All vehicles, whether a small sedan or a big commercial truck, are governed by specific state and federal laws. If you are not aware of these general rules and regulations, you could be opening yourself up to major fines, a suspended license or even jail time if an accident was involved. No matter what you drive, it is therefore strongly recommended that you learn the laws governing your specific state. This goes for motorcycle laws too.
The Tatum Law Firm has represented individuals all over the spectrum in our many years of service, and we have seen plenty of motorcycle accidents in our time. If you own a motorcycle in North Carolina or South Carolina, you should be aware of the following rules that can keep you out of trouble with the law.
Motorcycle Laws in North Carolina
If you have a motorcycle endorsement on your out of state license, you should be fine to ride in North Carolina, though there are some specific laws you will want to know before hitting the road.
- You must wear a helmet. This includes not just the driver but any passengers as well. This does not mean you also need eye protection, but basic head covering, as fits federal guidelines, is required.
- The motorcycle must be built to carry two people if you are going to have any passengers riding along. Whether this means a separate passenger seat or small footrests, it is entirely up to you.
- Two motorcycles can drive next to each other in the same lane, but you are not allowed to lane split (driving in between other cars).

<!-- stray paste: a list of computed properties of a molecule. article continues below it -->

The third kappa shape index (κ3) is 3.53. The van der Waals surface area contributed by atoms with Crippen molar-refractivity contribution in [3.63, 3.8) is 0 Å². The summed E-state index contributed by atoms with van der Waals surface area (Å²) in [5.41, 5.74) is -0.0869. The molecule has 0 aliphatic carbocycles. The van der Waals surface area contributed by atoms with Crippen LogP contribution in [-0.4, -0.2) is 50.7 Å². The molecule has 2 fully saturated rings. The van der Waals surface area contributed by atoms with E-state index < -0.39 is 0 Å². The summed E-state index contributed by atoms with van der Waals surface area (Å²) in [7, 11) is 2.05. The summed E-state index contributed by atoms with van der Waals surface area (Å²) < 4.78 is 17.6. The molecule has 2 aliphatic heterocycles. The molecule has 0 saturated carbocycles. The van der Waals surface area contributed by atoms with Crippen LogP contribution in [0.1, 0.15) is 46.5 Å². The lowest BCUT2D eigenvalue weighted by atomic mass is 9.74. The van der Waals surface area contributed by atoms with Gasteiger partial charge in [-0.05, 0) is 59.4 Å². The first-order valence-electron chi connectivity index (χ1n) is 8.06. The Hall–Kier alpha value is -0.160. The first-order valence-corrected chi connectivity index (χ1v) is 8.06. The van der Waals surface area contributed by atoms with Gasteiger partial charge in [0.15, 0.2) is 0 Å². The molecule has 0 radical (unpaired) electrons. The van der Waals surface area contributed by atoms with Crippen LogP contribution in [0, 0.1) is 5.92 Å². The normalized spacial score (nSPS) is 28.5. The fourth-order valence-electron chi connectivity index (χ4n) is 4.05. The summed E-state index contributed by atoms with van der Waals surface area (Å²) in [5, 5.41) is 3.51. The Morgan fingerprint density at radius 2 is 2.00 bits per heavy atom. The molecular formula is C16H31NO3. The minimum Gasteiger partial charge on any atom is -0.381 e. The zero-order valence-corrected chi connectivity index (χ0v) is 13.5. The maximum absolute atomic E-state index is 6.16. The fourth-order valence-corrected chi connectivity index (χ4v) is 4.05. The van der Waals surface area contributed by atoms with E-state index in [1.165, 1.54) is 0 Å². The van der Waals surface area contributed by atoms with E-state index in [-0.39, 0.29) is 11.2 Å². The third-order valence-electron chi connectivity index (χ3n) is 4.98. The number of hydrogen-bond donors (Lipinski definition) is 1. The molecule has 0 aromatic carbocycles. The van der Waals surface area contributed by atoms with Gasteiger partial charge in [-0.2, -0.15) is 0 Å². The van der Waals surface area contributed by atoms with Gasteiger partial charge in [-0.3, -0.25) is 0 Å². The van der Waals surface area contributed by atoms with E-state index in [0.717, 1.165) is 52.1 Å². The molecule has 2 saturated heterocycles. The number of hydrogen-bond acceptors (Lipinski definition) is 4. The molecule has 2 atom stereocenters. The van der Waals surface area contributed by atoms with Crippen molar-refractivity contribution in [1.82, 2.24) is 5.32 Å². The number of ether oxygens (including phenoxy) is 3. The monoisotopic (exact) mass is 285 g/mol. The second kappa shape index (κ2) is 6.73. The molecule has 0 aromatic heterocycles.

- One headlamp on the motorcycle must be on at all times, even during the day.
- All motorcycles should have a rearview mirror.
Motorcycle Laws in South Carolina
Motorcycle laws here are very close to those in North Carolina. These are the common similarities.
- Passengers can ride along if the motorcycle is built for two people, either through footrests or another seat.
- One headlamp must be on at all times, including during the day.
- The motorcycle must have at least a single rear view
The major difference between North and South Carolina motorcycle laws is the use of the helmet. In South Carolina, all motorcycle riders under the age of 21 must wear both a helmet and eye protection. If you are aged 21 and over, you do not have to wear either.
Learn More from a Personal Injury Attorney
The rules governing motorcycle driving in North and South Carolina are fairly straightforward, and as long as you abide by these regulations, you should be set to go without any worries. However, sometimes accidents do happen, and when that accident could have been avoided, you may need to get a personal injury attorney on your side to find out who exactly is at fault.
If you would like to learn more about motorcycle laws in North and South Carolina, contact a representative at the Tatum Law Firm today to get started.